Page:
Targeting Non-Dividing Cells in Cancer

By Cerise Carey

Invasive cells, ones that travel from tumor tissue to form new tumors elsewhere within the host, have been the focus of most cancer research. In a recent study, Dr. David Q. Matus, an Assistant Professor in the Stony Brook University Department of Biochemistry & Cell Biology, and his colleagues found that cells in the roundworm nematode C. elegans cannot divide and invade at the same time. Targeting cells that have stopped dividing presents a new strategy for treating metastatic cancer. Further research is still needed to explain why roundworm cells only become invasive once they stop dividing. These new findings present a novel approach for developing effective cancer treatments and possibilities for alternate interventions.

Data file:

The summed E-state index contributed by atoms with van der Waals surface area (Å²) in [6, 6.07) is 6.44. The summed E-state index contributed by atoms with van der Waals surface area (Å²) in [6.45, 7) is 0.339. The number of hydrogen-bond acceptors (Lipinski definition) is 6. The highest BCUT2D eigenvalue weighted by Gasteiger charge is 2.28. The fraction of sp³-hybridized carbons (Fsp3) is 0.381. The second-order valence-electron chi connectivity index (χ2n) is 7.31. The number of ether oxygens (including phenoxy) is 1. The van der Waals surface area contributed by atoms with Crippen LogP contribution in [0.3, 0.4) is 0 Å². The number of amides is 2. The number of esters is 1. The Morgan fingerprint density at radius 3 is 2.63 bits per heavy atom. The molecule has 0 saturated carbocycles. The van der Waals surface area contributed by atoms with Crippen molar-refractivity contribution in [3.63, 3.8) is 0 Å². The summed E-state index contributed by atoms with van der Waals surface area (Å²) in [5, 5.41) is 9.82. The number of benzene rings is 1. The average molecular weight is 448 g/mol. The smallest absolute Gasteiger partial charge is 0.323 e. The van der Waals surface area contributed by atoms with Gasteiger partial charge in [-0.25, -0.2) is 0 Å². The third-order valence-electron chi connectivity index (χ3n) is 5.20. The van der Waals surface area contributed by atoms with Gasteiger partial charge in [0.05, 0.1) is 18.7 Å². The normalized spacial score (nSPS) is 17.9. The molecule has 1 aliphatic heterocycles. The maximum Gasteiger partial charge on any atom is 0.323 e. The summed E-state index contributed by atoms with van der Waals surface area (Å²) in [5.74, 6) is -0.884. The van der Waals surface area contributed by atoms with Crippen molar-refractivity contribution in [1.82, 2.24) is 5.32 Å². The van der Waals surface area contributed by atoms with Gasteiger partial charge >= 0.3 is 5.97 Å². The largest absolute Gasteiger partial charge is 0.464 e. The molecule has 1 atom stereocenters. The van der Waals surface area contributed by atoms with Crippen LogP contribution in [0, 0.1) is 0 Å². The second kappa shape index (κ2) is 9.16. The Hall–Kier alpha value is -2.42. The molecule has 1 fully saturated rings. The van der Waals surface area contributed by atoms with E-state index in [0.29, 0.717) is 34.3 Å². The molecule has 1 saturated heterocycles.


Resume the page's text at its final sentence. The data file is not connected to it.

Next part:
1. Filiano, Study suggests targeting invasive cells not diving cells to halt cancer. Stony Brook Newsroom, (2015).

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